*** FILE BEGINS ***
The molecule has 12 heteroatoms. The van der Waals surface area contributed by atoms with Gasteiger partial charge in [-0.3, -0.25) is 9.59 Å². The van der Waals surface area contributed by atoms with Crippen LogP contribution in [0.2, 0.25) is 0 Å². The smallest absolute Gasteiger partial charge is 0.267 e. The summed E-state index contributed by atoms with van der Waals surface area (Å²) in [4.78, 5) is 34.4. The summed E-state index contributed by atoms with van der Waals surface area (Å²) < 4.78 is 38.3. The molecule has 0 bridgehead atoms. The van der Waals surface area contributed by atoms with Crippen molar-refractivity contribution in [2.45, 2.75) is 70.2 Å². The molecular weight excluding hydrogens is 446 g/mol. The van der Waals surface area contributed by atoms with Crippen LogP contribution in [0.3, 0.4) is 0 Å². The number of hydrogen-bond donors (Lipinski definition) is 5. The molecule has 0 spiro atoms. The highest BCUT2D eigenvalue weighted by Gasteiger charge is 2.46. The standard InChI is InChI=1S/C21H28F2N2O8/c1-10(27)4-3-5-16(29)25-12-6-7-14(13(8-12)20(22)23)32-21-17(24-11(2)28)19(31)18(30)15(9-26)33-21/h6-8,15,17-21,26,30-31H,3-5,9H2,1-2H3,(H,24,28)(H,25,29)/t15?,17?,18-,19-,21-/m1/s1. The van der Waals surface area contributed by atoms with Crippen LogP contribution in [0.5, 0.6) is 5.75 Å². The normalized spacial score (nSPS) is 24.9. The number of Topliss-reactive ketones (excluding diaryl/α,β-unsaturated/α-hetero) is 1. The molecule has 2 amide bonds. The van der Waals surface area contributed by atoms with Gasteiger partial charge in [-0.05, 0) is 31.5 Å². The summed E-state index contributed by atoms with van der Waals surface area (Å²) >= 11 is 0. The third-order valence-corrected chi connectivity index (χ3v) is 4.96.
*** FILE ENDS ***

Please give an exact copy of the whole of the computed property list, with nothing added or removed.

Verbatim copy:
The molecule has 12 heteroatoms. The van der Waals surface area contributed by atoms with Gasteiger partial charge in [-0.3, -0.25) is 9.59 Å². The van der Waals surface area contributed by atoms with Crippen LogP contribution in [0.2, 0.25) is 0 Å². The smallest absolute Gasteiger partial charge is 0.267 e. The summed E-state index contributed by atoms with van der Waals surface area (Å²) in [4.78, 5) is 34.4. The summed E-state index contributed by atoms with van der Waals surface area (Å²) < 4.78 is 38.3. The molecule has 0 bridgehead atoms. The van der Waals surface area contributed by atoms with Crippen molar-refractivity contribution in [2.45, 2.75) is 70.2 Å². The molecular weight excluding hydrogens is 446 g/mol. The van der Waals surface area contributed by atoms with Crippen LogP contribution in [0.3, 0.4) is 0 Å². The number of hydrogen-bond donors (Lipinski definition) is 5. The molecule has 0 spiro atoms. The highest BCUT2D eigenvalue weighted by Gasteiger charge is 2.46. The standard InChI is InChI=1S/C21H28F2N2O8/c1-10(27)4-3-5-16(29)25-12-6-7-14(13(8-12)20(22)23)32-21-17(24-11(2)28)19(31)18(30)15(9-26)33-21/h6-8,15,17-21,26,30-31H,3-5,9H2,1-2H3,(H,24,28)(H,25,29)/t15?,17?,18-,19-,21-/m1/s1. The van der Waals surface area contributed by atoms with Crippen LogP contribution in [0.5, 0.6) is 5.75 Å². The normalized spacial score (nSPS) is 24.9. The number of Topliss-reactive ketones (excluding diaryl/α,β-unsaturated/α-hetero) is 1. The molecule has 2 amide bonds. The van der Waals surface area contributed by atoms with Gasteiger partial charge in [-0.05, 0) is 31.5 Å². The summed E-state index contributed by atoms with van der Waals surface area (Å²) >= 11 is 0. The third-order valence-corrected chi connectivity index (χ3v) is 4.96.